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Saturday, 30 December 2006 10:08
Saturday, 30 December 2006 10:01
Saturday, 30 December 2006 10:00
Saturday, 30 December 2006 09:51
As key components of freshwater (lake and river), estuarine and nearshore marine aquatic environments of the circumpolar north, Arctic char and related fishes of the genus Salvelinus are fundamental to the lifestyles and well-being of northerners as the basis for extensive fisheries conducted for household food (i.e., domestic and subsistence), commercial and sport purposes. Chars contribute significantly to household and wage economies, and social and cultural elements of northern life. Chars are also key integrators and indicators of the health of northern aquatic ecosystems, many aspects of which are at significant risk from increased climate variability and change. However, human adaptive responses are hampered by a lack of vital information regarding char thermal ecology, biodiversity and its functional significance in northern ecosystems, mercury and other pollutant interactions, and how these may respond to climate change.
Saturday, 30 December 2006 07:23
Saturday, 30 December 2006 06:21
Even though climate change is dramatically affecting the biosphere, our understanding of its effects on biological communities is poor. The Southern Ocean is an ideal natural laboratory to the impact of regional and global climate change because of the sensitive interactions between temperature, ice extent and species. Measuring variations in penguin populations can tell us a great deal about climate change, but could tell us even more if we understood the mechanisms the underlie the dynamics of penguin colonies. Taking advantage the major advances that have been made in microelectronics recently, this project will fit penguins with hugely powerful yet tiny state-of-the-art transponders and data recorders. The project will provide the first complete global and unified picture of penguin population dynamics, uncovering the processes that drive their numbers and the effects climate change is having on them.
Saturday, 30 December 2006 06:18
Saturday, 30 December 2006 06:07
POLENET will deploy an ambitious array of geophysical instruments across the polar regions in order to study the complex interplay between climate, ice sheets, geodynamics, and global sea level change. POLENET geodetic and seismic observations, paired with other types of geophysical measurements, will greatly improve our understanding of high latitude Earth systems. This international collaboration of 24 countries will involve scientists, students and educators at all levels, and will further advance our capability to deploy autonomous instruments in extreme environments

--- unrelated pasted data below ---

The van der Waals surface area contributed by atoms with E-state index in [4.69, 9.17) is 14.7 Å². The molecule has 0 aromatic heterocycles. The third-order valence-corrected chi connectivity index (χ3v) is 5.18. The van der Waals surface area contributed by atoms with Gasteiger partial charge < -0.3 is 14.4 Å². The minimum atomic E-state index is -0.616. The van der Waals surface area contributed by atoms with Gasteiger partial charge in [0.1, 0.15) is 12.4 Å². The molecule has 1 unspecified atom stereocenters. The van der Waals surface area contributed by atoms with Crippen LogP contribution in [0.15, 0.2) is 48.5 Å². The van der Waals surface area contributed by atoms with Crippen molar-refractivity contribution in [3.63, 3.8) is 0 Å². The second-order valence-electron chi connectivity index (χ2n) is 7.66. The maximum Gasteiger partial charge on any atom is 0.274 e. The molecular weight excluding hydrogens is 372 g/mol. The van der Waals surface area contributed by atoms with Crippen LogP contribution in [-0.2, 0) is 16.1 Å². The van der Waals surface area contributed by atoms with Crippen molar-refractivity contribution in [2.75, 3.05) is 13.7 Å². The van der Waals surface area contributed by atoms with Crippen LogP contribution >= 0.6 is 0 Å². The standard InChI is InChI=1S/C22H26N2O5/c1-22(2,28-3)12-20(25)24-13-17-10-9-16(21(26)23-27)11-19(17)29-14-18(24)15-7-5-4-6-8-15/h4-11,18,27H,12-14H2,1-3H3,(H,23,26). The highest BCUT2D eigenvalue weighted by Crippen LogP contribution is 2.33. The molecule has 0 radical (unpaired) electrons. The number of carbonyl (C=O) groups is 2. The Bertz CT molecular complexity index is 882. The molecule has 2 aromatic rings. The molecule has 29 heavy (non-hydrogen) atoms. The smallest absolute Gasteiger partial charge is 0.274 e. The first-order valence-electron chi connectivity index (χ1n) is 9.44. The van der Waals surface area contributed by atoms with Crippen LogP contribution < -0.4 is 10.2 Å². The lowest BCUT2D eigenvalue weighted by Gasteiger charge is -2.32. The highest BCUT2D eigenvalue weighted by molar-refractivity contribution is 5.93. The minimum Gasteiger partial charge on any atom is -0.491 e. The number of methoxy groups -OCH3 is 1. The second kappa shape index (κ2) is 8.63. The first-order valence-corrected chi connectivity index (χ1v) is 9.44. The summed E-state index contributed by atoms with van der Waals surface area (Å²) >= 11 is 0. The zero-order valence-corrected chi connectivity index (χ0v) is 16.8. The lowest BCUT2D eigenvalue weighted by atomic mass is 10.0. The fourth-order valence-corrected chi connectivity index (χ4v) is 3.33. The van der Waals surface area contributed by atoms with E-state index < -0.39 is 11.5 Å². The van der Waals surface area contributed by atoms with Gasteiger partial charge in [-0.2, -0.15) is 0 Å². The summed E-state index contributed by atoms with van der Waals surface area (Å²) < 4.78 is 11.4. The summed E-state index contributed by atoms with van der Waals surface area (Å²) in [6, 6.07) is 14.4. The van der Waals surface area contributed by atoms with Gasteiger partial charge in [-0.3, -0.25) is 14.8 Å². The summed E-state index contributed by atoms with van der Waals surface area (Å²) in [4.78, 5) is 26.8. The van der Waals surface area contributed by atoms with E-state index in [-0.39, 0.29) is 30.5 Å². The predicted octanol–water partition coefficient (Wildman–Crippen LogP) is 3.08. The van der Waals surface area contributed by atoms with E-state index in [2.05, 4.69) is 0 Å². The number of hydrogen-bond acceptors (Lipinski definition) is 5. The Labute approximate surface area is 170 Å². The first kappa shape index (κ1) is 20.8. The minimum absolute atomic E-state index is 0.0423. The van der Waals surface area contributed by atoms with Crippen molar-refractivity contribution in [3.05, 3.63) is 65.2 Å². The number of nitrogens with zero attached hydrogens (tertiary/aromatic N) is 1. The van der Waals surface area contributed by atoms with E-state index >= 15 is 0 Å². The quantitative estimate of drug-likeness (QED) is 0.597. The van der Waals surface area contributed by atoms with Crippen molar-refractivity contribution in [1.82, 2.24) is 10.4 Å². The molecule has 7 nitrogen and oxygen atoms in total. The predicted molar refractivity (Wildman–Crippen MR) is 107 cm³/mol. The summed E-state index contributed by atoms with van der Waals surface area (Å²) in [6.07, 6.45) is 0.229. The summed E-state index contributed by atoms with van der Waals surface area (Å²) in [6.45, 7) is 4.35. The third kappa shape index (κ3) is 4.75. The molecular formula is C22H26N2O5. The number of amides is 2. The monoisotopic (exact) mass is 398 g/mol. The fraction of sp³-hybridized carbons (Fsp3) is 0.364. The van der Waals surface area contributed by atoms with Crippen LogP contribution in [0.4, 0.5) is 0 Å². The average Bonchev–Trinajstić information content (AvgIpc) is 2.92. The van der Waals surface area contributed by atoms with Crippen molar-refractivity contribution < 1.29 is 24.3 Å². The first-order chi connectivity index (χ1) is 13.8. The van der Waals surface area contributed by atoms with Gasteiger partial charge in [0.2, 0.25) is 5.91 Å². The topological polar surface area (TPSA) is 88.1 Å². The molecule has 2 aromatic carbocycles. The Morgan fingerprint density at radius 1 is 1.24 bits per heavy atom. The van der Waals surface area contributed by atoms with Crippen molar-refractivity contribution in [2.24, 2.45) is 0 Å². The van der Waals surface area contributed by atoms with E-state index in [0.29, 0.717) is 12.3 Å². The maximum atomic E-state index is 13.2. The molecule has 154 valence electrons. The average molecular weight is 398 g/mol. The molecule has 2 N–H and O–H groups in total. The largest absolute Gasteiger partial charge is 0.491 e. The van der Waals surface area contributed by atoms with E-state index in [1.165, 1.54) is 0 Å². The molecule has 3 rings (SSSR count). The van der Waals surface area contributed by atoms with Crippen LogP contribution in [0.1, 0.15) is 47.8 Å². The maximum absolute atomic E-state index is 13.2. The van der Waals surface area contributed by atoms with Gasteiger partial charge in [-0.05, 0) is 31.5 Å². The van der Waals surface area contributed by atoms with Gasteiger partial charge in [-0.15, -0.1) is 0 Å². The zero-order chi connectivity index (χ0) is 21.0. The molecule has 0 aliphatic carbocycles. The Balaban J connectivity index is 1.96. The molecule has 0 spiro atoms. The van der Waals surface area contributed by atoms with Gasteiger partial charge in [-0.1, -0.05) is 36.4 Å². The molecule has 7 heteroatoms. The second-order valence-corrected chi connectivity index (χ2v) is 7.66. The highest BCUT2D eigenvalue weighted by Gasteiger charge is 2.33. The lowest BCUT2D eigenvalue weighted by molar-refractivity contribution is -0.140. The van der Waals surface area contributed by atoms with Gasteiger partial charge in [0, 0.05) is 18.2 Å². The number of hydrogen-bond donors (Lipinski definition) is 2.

Saturday, 30 December 2006 06:01
The proposed activity aims at establishing a bipolar network to obtain data needed to quantify properties of aerosols at high latitudes, including seasonal background concentrations by measurements of aerosol optical depth (AOD), spectral characterizations, and the evolutionary patterns of the natural and anthropogenic processes that perturb the aerosol cycles. An effort to quantify direct and indirect climate forcing by polar aerosols will be made through a set of closure experiments using observations in conjunction with model calculation and satellite data.
Saturday, 30 December 2006 06:00
As human travel continues to increase, the impact of the non-native (alien) species that they often accidentally carry with them on ecosystems across the globe is becoming one of the major environmental challenges of the 21st Century. The impact of these alien species ranges from minor transient introductions to substantial loss of biodiversity and ecosystem changes. The Antarctic is not immune from the risk of invasive species, although to date impacts have been restricted to the milder sub-Antarctic islands. But as parts of the continent warm, it will become easier for non-native species to gain a foothold. It is also now easier for humans (and their unintended living cargo) to travel to and around the Antarctic than it ever has been, and many more people are doing so. Focusing on the annual migration of scientists and tourists to the Antarctic in 2007, this project will take samples from clothing and equipment to provide a unique snapshot of the number of spores, seeds, invertebrates and eggs transported to the continent: the first time that an assessment of the extent of transfer of alien species into an entire biome has ever been made.
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